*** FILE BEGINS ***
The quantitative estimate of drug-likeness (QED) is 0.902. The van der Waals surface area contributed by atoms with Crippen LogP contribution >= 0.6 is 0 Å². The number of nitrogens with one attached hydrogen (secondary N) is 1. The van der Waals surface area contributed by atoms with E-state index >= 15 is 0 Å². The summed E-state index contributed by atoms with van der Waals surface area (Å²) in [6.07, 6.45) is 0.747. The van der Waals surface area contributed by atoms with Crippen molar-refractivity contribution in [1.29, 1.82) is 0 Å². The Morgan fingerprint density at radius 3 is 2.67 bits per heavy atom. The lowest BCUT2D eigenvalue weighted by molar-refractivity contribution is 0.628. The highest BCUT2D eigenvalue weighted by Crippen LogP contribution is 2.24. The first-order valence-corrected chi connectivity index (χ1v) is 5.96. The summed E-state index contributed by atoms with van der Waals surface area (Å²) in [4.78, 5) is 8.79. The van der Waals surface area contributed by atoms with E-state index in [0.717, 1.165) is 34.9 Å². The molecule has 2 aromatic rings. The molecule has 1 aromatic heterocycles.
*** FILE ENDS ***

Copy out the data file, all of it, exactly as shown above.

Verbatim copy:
The quantitative estimate of drug-likeness (QED) is 0.902. The van der Waals surface area contributed by atoms with Crippen LogP contribution >= 0.6 is 0 Å². The number of nitrogens with one attached hydrogen (secondary N) is 1. The van der Waals surface area contributed by atoms with E-state index >= 15 is 0 Å². The summed E-state index contributed by atoms with van der Waals surface area (Å²) in [6.07, 6.45) is 0.747. The van der Waals surface area contributed by atoms with Crippen molar-refractivity contribution in [1.29, 1.82) is 0 Å². The Morgan fingerprint density at radius 3 is 2.67 bits per heavy atom. The lowest BCUT2D eigenvalue weighted by molar-refractivity contribution is 0.628. The highest BCUT2D eigenvalue weighted by Crippen LogP contribution is 2.24. The first-order valence-corrected chi connectivity index (χ1v) is 5.96. The summed E-state index contributed by atoms with van der Waals surface area (Å²) in [4.78, 5) is 8.79. The van der Waals surface area contributed by atoms with E-state index in [0.717, 1.165) is 34.9 Å². The molecule has 2 aromatic rings. The molecule has 1 aromatic heterocycles.